This is a scene from a tabletop game we play every Thursday. This not how it played out at the time, but the characters in it are similar to those in the game. This was inspired by my warped little Muse who snickered at how the original confrontation happened at the table.
Ash crossed his arms and scowled at the young woman. She had not yet given Ash a reason to trust her and, in fact, had discouraged it at every turn.
“I cannot say why,” Cassandra said. “But I know without a doubt that Marcus will betray us.”
“Will he? I happen to like the man,” Ash said. He made a performance of his disgust, gesturing with both hands before letting them land again, this time in his back pockets.
She said nothing, but she also did not waiver under his sneer.
“If I am under orders to kill this man, I will,” Ash said. Picture of casual defiance, he watched Cassandra’s reactions like a hawk as he spoke. “But you tell me you suspect something with no reason as to why and expect me to back you on this? For all I know Marcus is the Baron’s favorite and you intend to disgrace me in his eyes.”
She paled momentarily but quickly recovered. Smoothing her hands over her skirts, Cassandra held her head high and met Ash’s eyes when she spoke. “The Baron has given me leave to deal with Marcus as I see fit. I, for one, would not want to fall into the hands of the authorities after what has been discussed here.”
With a smirk, Ash relaxed, dropping into a chair. They all had reason to be wary of each other. The Baron wished them to work against the Coven, the alien nation governing their planet through agents of their own kind. Any one in that room could be a Coven operative and any one in that room could make a fortune turning the Baron and the others over to them. The rewards the Baron offered, however, would be well worth the risk.
“Then deal with him, Cassie,” Ash said matter-of-factly. “Why involve me?”
Her eyes dropped to the gun strapped to Ash’s thigh. “I suspect you have a bit more experience in these matters.”
Ash rubbed the corner of his eyes, feigning pensiveness. His actions were deliberate and careful not to smudge the kohl darkening his gaze to a smoldering enigma.
“I have experience you would know nothing about,” he said. “So tell me why I should trust that you speak for the Baron and I will shoot anyone you name. For you, pretty one, I’ll take my time if you request it, make him suffer at your will, but don’t speak with his authority without proof.”
Cassie sighed. She picked up her forgotten wine glass and threw back the last few drops staining the fine crystal. “I just know,” she said.
“I believe her,” rumbled a deep, demanding voice.
Ash rose slowly to his feet and turned to face the Baron. Rotund in body and powerful in presence, the man filled the doorway. Ash nodded, deferring to the big man as he passed through the room with a grace that belayed his size. The Baron paused, studying Ash as if he was a delicate porcelain egg housed under glass and bright lights perched upon the richest velvet.
“Why the subterfuge?” Ash asked. He held his chin up and met the Baron’s eyes with boldness.
“It is not for me to share secrets of others. Wouldn’t you agree, Ashley?”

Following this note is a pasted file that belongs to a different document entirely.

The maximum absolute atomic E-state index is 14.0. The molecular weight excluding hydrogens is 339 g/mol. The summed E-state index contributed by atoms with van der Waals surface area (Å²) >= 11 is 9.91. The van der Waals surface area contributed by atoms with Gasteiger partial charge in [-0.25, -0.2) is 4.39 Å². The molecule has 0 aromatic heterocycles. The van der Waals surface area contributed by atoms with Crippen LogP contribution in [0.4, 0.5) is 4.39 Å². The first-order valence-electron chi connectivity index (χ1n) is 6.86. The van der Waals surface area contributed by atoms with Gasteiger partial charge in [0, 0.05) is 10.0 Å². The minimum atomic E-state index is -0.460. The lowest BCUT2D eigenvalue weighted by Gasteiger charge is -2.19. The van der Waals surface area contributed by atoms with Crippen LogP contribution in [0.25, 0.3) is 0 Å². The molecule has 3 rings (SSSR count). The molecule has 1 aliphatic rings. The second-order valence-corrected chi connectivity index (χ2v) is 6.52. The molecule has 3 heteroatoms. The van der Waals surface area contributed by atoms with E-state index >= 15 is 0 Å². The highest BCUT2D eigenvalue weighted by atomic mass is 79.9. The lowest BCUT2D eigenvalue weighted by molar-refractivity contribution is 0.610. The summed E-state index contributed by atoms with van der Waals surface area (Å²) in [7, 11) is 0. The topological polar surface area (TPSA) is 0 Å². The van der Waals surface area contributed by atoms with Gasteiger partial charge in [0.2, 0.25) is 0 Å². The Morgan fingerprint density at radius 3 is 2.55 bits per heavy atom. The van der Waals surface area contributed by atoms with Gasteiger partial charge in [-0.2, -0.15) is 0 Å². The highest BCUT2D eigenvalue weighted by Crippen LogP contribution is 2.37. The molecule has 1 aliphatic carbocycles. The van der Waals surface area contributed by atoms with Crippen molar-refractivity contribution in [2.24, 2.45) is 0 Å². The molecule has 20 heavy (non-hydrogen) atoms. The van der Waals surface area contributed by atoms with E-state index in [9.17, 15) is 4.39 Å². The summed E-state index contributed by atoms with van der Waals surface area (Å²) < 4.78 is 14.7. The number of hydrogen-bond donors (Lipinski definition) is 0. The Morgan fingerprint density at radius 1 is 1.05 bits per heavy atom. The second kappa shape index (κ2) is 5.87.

Ash snorted. “I’m not asking for secrets. If you wish to hire me and then expect me to follow orders from another, is it not too much to ask you to tell me so?”
“I trust Cassandra’s … instincts on such matters. I would not expect you to do the same until you have decided she is worthy of your trust.” He smiled briefly and then folded his hands behind his back and paced to the door. He paused before leaving the room. “You must make your own decisions about each other, of course. Secrets are only for their owners to share.”
Once he disappeared into the bowels of his expansive home, Cassandra arched an eyebrow.
“Good enough for me,” Ash said. He tugged his cloak around his body and tested the weight of his weapon in its holster.
Ash lifted his chin and smirked. “You keep your secrets and I’ll keep mine. I will remind you that trust is to be earned. Work on that.”
Disappointment clouded her expression though Cassandra tried to hide it. “I’ll tell you how I know about Marcus in exchange for a secret of yours. Mutual trust, if you will?”
“I will not,” he said coolly. “I have no reason to trust you with any so-called secrets I may or may not have.”
“And our betrayer?”
“I understand what is expected of me now.”
“What about Marcus?”
“What about Marcus?” Taller than both of them, Marcus strode into the room to tower over their discussion. He frowned at each in turn, settling on Cassandra with his gaze as dark as a twilight rain. “If you have a problem with me, then tell me, not him.”
Cassandra stood her ground. “I don’t trust you,” she said, her voice full of cockiness she couldn’t back up.
“Stuff it,” Ash hissed at her. He elbowed Marcus as men are wont to do when familiar with each other. “Let’s go smoke. Damn women think they understand men based on how much we talk or how little we check them out.”
Marcus laughed. He looked Cassie up and down with a leer and then grinned at Ash. “Yeah, sure, friend. I don’t mix business with pleasure anyway.” He spun on his heel and strode towards the door.
Ash drew his gun. Marcus froze, ears tuned to sounds of treachery. Even as he turned, his fingers closed on his weapon.
With a crack that echoed off the stone walls, Marcus stumbled back and then fell.
“Well, damn,” Ash muttered. “I blew a hole in my favorite cloak.” He stuck his fingers through the smoldering fabric and then spat on the floor beside Marcus.
To Cassandra, Ash said, “I took care of what you could not, so you can take care of the body.”
He crouched down to pluck a purple gem from around Marcus’s neck, and then he pried the pistol from his fingers. “Nor do I, friend,” he said, stressing the final word.
He left without looking back at the proper young woman who insisted on the death that now clouded her beauty.